People with young-onset dementia tend to stay longer in hospital, and a higher proportion of them have extremely long hospital stays. This may be due to difficulties in finding age-appropriate services for younger patients. In addition, people with young-onset dementia tend to be physically fit, so finding appropriate home supports may take time.
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Young Onset Dementia Facts & Figures
As with dementia generally, there is conflicting information about the prevalence of young onset dementia.; The low levels of awareness and the difficulties of diagnosing the condition at working-age mean popularly used statistics are likely to be inaccurate and do not reflect the true number of people who are affected.
What Causes Younger Onset Dementia
Many different types of dementia can affect younger people. Each type has its own symptoms and is caused by a specific type of change in the brain. Some causes of early onset dementia are:
- Alzheimers disease
- problems with blood flow to the brain
- deterioration to the front part of the brain
- chronic overuse of alcohol over many years
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Early Dementia Risk Factors Can Show Up In Teens
Alcohol abuse topped the list in large study of Swedish men
TUESDAY, Aug. 13 — Swedish researchers have identified nine risk factors — many occurring during a person’s teens — that are tied to early onset dementia.
The good news is that several of these symptoms and behaviors can be prevented or treated, experts noted.
Early onset dementia occurs before the age of 65. Alcohol abuse was the most important risk factor found in the study, said lead researcher Peter Nordstrom. “In contrast, the influence of hereditary factors, that is dementia in the parents, was very small.”
For the study, published online Aug. 12 in the journal JAMA Internal Medicine, Nordstrom’s group collected data on men drafted into the Swedish military from mid-1969 through 1979. They were about 18 years old when they were drafted.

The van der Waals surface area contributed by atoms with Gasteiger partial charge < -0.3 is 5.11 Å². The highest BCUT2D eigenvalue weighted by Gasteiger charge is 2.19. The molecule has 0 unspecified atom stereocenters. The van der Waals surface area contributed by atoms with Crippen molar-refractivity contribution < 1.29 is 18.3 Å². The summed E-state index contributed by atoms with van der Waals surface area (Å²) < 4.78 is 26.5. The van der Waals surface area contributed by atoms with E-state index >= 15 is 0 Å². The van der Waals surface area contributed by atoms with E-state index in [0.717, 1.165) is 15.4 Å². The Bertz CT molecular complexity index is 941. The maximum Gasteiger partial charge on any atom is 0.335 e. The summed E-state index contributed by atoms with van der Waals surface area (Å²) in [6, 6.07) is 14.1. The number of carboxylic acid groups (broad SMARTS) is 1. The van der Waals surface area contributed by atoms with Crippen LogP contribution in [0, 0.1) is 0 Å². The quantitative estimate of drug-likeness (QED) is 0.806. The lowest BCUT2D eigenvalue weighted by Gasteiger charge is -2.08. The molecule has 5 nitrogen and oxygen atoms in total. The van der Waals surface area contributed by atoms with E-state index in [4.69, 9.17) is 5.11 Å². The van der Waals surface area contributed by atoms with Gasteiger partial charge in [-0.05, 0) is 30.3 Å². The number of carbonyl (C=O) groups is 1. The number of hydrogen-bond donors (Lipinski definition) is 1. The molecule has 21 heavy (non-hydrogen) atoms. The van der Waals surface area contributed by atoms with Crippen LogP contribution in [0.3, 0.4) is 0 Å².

During the follow-up period of roughly 37 years, 487 men developed young-onset dementia at an average age of 54, the researchers found.
The risk factors identified “were multiplicative, most were potentially modifiable and could be traced to adolescence, suggesting excellent opportunities for early prevention,” said Nordstrom, from the department of community medicine and rehabilitation at Umea University
Alcohol intoxication, stroke, use of antipsychotic drugs, depression, drug abuse, a father with dementia, poor mental function as a teen, being short and having high blood pressure were the risk factors they found.
Tony In Help On C4 What Condition Does He Have
Events take place in a fictional care home at the start of the pandemic.
Tony is by far the youngest resident in the Liverpool care home as a result of his early-onset Alzheimers diagnosis.
The character of Tony is only 47, but his condition causes periods of confusion and violent outbursts.
There are heartbreaking scenes when he remembers his beloved mother is dead.
Actor Stephen spent time with people who suffer from Alzheimers as research for the role.
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The Importance Of Language
- The language used to talk about younger people with dementia can strongly influence how others treat or view them, and how they feel about themselves.
- For example, referring to people with dementia as sufferers or as victims implies that they are helpless.; This not only strips people of their dignity and self-esteem, it reinforces inaccurate stereotypes and heightens the fear and stigma surrounding dementia.
- Young onset dementia is not necessarily the defining aspect of someones identity.; They are a person first and should always be described, and treated, as such.; Life does not stop when dementia starts.